Dennis’s presentism is incompatible with the oneway speed of light being the same in all directions for all observers! If the oneway speed of light is isotropic for all observers, then different reference frames necessarily have different spaces of simultaneity. Alternatively, if there is only one actual, objective space of simultaneity – a universal “now” that is the same for all observers – then the oneway speed of light can be isotropic for only one reference frame and is therefore anisotropic for all others. In other words, if the oneway speed of light is isotropic as measured by Sarah’s clocks, and if hers are objectively synchronized (thereby reflecting the only true “now”), then the oneway speed of light will not be isotropic relative to Michael who is moving relative to Sarah. Therefore, Dennis’s philosophy of presentism contradicts the very thing he attempts to prove in his own publication.
The Conventionality Thesis and Relativity
Attempts like Dennis’s to establish a nonconventional oneway speed of light cannot succeed if the physics of Einstein is accurate. The reason is that the conventionality of simultaneity follows inescapably from the relativity of simultaneity as we will demonstrate below. What is an isotropic synchrony convention for one observer will necessarily be a nonisotropic synchrony convention for another observer. In other words, if any ESC system is valid, then nonisotropic systems must also be valid since they are ESC relative to someone. Let us illustrate this by returning to our earlier scenario.
Consider Sarah, who is stationary relative to Earth, and her friend Michael, who moves at ½c relative to Sarah in the positive x direction. Furthermore, suppose that Sarah has synchronized her clocks under the stipulation that the oneway speed of light is c in all directions relative to her. Then, as measured by Sarah’s clocks, light in the positive x direction moves ½c relative to Michael, who is himself moving at ½c in the positive x direction. Conversely, light moving in the negative x direction moves at 1.5c relative to Michael as shown in Figure 1. Thus, the oneway speed of light is nonisotropic relative to Michael – as measured by Sarah’s clocks and rulers. Putting it another way, if what Sarah considers to be the space of simultaneous events is the same as the space that Michael considers to simultaneous events, then one of them must judge the oneway speed of light to be nonisotropic.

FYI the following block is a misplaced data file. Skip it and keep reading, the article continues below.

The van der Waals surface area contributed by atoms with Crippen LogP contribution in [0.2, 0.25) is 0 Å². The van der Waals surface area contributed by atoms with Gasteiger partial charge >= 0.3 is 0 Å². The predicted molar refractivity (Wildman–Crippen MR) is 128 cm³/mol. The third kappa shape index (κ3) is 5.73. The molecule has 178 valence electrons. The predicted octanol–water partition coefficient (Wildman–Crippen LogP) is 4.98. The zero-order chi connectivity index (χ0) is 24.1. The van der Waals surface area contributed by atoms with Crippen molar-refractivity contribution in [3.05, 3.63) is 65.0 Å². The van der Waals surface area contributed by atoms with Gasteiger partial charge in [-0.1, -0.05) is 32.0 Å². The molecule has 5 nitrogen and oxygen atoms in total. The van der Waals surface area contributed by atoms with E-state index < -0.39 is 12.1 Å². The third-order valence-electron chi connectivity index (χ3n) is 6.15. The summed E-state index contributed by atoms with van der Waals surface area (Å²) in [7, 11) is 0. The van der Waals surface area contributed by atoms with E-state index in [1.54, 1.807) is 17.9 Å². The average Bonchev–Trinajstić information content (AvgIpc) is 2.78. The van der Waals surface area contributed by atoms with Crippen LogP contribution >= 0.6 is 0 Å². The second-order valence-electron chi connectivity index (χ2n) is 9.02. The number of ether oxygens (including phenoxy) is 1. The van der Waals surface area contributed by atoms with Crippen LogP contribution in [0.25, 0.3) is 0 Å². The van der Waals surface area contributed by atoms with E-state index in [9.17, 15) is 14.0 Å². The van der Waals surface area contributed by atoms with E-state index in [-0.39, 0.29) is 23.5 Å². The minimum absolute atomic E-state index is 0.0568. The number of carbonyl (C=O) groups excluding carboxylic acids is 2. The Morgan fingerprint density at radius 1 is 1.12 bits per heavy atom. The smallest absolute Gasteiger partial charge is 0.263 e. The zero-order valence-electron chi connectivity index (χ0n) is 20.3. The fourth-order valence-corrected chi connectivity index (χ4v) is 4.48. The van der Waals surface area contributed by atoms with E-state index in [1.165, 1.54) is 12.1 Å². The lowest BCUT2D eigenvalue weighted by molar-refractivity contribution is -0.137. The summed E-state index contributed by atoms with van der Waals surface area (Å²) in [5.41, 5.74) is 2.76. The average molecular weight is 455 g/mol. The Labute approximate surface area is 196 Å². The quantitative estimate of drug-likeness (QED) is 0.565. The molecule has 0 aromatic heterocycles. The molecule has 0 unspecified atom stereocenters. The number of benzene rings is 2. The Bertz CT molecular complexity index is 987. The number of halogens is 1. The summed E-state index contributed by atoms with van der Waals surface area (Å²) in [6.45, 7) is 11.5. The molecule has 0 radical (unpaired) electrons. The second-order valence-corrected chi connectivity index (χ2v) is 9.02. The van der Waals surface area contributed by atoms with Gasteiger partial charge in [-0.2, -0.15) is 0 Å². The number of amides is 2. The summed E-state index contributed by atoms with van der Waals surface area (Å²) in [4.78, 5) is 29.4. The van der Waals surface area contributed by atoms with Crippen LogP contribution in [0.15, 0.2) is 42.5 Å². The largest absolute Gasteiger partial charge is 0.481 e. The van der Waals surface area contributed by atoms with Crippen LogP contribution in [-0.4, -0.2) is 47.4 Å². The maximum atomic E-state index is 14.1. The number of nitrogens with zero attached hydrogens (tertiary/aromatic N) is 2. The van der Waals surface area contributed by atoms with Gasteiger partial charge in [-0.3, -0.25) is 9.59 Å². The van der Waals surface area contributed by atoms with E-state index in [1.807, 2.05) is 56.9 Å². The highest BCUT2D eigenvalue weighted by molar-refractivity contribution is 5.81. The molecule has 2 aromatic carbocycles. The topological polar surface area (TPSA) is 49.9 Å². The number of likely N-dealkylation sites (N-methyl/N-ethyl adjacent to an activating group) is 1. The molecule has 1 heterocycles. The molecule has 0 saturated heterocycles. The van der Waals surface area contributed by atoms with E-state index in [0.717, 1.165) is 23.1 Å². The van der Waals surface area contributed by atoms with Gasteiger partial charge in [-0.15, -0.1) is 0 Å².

An isotropic synchrony convention for one observer will necessarily be nonisotropic for another observer who is in motion relative to the first. Thus, if ESC is a valid convention, then nonisotropic conventions must also be valid since they are ESC for some observer. There is nothing that logically prevents Michael from using Sarah’s clocks and rulers to measure the oneway speed of light relative to himself. He would find that light is faster relative to him in the negative x direction than in the positive x direction. If Sarah is allowed to stipulate that the oneway speed of light is isotropic relative to her, why can’t Michael stipulate that the oneway speed of light is isotropic relative to Sarah, and thus nonisotropic relative to himself? ESC relative to one person is ASC relative to another. This is why any attempt to disprove ASC that assumes ESC must fail in the context of relativity.
Conclusions
We have seen that Dennis’s argument fails because it commits the fallacy of begging the question. It arbitrarily presupposes the ESC synchrony convention at the first step – the very thing it attempts to prove. Dennis’s entire paper can be summed up in the following: “If we assume that the oneway speed of light is the same in all directions, then the oneway speed of light is the same in all directions.” But this proves nothing beyond what it assumes and is reversable. I could equally well say, “If we assume that the oneway speed of light is different in different directions, then the oneway speed of light is different in different directions.” This would be just as valid, and equally unhelpful.
We have seen that the conventionality of simultaneity follows inescapably from the relativity of simultaneity. That is, if what Sarah considers to be simultaneous is different from what Michael considers to be simultaneous since each assumes the oneway speed to be isotropic to herself/himself, then the oneway speed of light cannot be any more objective than simultaneity. What is isotropic relative to Sarah will not be isotropic relative to Michael using the same synchrony system. Thus, the conventionality thesis cannot be overturned without also refuting relativity – one of the most wellestablished branches of science.